Dark Waters (1944 film)

Dark Waters is a 1944 Gothic film noir based on the novel of the same name by Francis and Marian Cockrell. It was directed by Andre DeToth and starred Merle Oberon, Franchot Tone and Thomas Mitchell.[2]

Dark Waters
Theatrical release poster
Directed byAndre DeToth
Produced byBenedict Bogeaus
Screenplay byMarian B. Cockrell
Joan Harrison
Arthur Horman
Based onThe Saturday Evening Post serial Dark Waters
by Francis M. Cockrell
Marian B. Cockrell
StarringMerle Oberon
Franchot Tone
Thomas Mitchell
Fay Bainter
Elisha Cook, Jr.
Music byMiklós Rózsa
CinematographyJohn J. Mescall
Archie Stout
Edited byJames Smith
Benedict Bogeaus Productions
Distributed byUnited Artists
Release date
  • November 21, 1944 (1944-11-21) (United States)
Running time
90 minutes
CountryUnited States


Leslie Calvin, the shaken survivor of a ship sunk by a submarine, travels to her aunt and uncle's Louisiana plantation to recuperate, but her relatives have other ideas. Thomas Mitchell, who played the congenial Gerald O'Hara in Gone With the Wind, is a mysterious and fussy guest at the plantation. In a subtle nod to Gone With the Wind, the aunt tells Leslie that "Tomorrow is another day."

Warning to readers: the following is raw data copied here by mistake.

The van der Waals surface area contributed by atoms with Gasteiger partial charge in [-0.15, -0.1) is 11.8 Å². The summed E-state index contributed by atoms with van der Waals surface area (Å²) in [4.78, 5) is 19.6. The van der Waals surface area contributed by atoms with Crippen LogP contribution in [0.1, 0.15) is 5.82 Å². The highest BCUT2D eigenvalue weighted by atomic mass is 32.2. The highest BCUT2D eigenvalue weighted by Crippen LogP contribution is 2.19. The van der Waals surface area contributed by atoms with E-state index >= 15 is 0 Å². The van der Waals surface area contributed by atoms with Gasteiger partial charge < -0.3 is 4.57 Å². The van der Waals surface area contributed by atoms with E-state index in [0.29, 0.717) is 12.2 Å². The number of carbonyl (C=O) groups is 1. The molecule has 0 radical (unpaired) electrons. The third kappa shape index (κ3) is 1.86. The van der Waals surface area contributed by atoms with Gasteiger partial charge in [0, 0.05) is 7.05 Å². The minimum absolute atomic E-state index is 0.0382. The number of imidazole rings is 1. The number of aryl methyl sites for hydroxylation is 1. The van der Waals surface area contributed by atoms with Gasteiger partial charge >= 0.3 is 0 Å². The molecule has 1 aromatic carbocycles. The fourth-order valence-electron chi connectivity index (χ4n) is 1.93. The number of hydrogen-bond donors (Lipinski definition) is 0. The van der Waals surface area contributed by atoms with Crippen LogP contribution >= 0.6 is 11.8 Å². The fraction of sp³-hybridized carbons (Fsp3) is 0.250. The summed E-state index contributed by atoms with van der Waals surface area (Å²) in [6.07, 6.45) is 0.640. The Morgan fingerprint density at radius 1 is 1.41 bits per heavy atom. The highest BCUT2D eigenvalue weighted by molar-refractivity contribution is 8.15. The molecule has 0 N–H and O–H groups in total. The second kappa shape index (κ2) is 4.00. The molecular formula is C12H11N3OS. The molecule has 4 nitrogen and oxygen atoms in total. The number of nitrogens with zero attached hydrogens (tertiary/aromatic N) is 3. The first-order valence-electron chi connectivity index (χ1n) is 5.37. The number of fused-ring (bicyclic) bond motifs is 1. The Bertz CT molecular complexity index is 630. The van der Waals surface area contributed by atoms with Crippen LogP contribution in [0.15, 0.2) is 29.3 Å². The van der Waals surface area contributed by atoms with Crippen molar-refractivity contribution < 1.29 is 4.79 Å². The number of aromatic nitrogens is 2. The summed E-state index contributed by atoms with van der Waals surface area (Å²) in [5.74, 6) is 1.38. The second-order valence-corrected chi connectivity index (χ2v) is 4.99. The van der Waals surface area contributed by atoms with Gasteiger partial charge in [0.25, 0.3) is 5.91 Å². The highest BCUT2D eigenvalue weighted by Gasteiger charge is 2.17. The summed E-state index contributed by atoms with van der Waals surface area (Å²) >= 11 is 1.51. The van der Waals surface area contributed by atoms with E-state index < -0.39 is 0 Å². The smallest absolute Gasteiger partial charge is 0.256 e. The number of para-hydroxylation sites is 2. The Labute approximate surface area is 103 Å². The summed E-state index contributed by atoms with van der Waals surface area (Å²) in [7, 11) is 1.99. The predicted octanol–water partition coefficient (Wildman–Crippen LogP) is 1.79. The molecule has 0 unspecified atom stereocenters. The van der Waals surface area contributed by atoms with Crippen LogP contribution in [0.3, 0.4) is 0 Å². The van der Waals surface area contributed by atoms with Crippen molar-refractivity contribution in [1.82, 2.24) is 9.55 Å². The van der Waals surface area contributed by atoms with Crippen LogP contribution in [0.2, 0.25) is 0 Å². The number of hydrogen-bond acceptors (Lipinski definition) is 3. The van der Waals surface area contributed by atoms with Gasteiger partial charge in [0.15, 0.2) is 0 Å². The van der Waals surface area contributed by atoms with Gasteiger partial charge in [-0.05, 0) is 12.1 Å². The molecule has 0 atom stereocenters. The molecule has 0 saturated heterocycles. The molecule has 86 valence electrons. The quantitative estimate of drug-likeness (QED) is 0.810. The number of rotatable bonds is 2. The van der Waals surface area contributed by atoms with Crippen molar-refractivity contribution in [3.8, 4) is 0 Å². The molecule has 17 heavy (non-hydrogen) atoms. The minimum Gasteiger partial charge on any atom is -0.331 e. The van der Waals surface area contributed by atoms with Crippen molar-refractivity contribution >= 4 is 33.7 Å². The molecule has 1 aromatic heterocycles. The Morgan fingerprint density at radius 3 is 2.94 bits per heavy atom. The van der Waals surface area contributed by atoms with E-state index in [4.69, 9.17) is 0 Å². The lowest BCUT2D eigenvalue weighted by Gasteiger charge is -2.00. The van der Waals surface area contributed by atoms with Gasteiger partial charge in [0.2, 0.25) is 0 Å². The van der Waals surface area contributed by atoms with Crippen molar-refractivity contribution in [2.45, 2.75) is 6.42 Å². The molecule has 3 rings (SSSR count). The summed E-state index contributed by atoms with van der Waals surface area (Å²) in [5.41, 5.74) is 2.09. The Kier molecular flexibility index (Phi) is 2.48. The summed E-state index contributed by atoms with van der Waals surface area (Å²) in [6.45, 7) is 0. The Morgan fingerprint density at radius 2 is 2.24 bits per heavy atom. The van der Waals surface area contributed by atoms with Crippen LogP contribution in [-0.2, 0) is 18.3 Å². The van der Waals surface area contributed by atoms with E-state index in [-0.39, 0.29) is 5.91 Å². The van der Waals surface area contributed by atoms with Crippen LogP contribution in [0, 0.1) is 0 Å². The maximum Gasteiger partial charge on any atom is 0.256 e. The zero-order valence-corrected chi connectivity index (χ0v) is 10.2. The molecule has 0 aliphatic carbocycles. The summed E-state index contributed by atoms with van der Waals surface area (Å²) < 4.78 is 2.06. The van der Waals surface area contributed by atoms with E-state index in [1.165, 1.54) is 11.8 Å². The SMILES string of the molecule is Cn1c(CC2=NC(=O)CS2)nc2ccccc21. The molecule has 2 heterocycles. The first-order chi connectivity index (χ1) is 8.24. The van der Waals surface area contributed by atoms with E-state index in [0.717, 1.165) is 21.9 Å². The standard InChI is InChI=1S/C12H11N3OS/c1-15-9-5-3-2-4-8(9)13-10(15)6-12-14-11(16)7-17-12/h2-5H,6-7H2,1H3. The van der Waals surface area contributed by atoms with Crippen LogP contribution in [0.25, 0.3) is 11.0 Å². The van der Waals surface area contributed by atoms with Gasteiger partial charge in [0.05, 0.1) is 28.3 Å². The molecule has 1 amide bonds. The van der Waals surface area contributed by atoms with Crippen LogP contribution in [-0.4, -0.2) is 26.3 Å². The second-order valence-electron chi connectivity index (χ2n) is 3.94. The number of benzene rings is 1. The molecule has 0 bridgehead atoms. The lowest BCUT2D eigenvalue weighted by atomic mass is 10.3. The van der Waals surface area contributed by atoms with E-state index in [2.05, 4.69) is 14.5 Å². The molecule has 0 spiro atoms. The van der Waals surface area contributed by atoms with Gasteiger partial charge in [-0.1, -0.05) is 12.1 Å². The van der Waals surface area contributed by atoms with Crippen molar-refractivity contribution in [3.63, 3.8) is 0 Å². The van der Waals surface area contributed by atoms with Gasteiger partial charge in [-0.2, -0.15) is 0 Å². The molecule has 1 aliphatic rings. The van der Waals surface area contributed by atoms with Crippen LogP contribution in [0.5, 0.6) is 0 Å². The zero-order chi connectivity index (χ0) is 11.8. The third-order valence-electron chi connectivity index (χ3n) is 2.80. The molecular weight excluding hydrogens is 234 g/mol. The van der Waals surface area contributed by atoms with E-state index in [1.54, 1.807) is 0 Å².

Critical response

Slant Magazine's film critic, Glenn Heath Jr., liked the film writing, "Mood dictates narrative in Andre de Toth's Dark Waters, a hallucinatory jigsaw puzzle set in the deep swamps of 1940s Louisiana that becomes a perfect breeding ground for noirish shadows and deceptive wordplay ... Dark Waters ends with multiple dead bodies sinking into the bayou and Leslie directly confronting what one character calls her "persuasion complex." The bravura finale through the oozing locale is a stunner, and despite some surface romance that feels a bit forced, the film stays true to its mystically dark mood, a slithering distant cousin to Tourneur's I Walked with a Zombie.[3]

See also


  1. "Indies $70,000,000 Pix Output". Variety: 3. November 3, 1944. Retrieved July 26, 2016.
  2. Dark Waters on IMDb.
  3. Heath Jr., Glenn, Slant Magazine, film review, January 28, 2011. Accessed: July 4, 2013.
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